Employ Digital Methods in a Supported Environment with the Digital Toolkit (DTK)

digital toolkit logo, featuring a visualization done with Cytoscape, one of the tools available in the digital toolkit from FAS Academic Technology and the Department of History

Every class session of the semester is valuable. Whether you're teaching a Digital Methods course or integrating a technological approach into an assignment, you probably can't afford to spend an inordinate amount of time ensuring your students have their environments set up properly.

That's why Academic Technology for FAS, in collaboration with the Department of History, has developed the Digital Toolkit (DTK). The DTK is a virtual computer which is pre-loaded with some of the most commonly-used applications for data visualization and analysis. All your students need to do is log in, and they'll be ready to start working on research, assignments, and projects!

The DTK currently includes:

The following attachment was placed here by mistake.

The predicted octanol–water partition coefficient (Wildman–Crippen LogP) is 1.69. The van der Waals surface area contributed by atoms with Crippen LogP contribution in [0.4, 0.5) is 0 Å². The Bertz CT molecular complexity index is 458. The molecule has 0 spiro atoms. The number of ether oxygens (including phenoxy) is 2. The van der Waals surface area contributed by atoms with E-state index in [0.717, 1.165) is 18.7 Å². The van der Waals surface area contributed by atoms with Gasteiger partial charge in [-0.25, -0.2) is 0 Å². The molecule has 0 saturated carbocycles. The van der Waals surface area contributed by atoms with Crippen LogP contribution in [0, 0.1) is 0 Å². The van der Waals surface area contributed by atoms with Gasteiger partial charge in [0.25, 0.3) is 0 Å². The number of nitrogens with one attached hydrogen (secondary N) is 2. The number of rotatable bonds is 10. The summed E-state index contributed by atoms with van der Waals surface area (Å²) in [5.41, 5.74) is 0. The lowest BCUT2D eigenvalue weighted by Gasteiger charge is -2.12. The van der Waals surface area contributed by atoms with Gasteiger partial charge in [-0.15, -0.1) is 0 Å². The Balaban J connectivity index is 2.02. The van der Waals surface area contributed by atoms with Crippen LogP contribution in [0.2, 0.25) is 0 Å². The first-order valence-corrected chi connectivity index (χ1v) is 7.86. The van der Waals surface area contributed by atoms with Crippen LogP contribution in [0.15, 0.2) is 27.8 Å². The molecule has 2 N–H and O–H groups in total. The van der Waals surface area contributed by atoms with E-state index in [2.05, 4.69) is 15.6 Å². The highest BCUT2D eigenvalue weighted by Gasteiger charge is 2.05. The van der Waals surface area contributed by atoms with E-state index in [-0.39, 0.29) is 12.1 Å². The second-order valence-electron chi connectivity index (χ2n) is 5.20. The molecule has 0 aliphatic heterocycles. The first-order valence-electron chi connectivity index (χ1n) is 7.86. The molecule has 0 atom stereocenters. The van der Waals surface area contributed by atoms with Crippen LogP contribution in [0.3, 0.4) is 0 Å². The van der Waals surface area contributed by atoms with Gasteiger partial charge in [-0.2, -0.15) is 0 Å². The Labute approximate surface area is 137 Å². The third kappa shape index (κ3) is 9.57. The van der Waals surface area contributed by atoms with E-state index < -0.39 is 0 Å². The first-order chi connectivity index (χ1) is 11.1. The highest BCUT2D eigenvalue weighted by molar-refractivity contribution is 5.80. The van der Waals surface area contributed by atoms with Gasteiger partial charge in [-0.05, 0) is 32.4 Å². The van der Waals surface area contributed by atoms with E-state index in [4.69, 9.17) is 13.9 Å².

• Anaconda Python – Anaconda is a batteries-included Python distribution that provides everything that you need to get up and running with a Python project quickly and easily, particularly in data science work. In addition to the basic Python modules included in Anaconda, the Digital Toolkit includes additional modules such as Beautiful Soup for web scraping and Tethne for bibliographic network analysis.

  • Cytoscape – Cytoscape is an open source software platform for visualizing molecular interaction networks and biological pathways and integrating these networks with annotations, gene expression profiles and other state data. Although Cytoscape was originally designed for biological research, now it is a general platform for complex network analysis and visualization.

  • Gephi – Dedicated to network visualization and analysis, Gephi can help users reveal patterns and trends, highlight outliers, and tell stories with data. Gephi includes 3D rendering to facilitate exploration.

  • Mallet – A Java-based command line package for natural language processing, document classification, clustering, topic modeling, information extraction, and other machine learning applications to text.

  • QGIS Desktop – QGIS is an open source GIS program, comparable to ArcGIS. On the Digital Toolkit, you can try out the software and perform some basic geospatial analysis.

  • Zotero – A powerful, easy-to-use research tool that helps you gather, organize, and analyze sources and then share the results of your research. 

For more information on the Digital Toolkit, or to request access for yourself or your class, please contact Academic Technology for FAS at atg@fas.harvard.edu.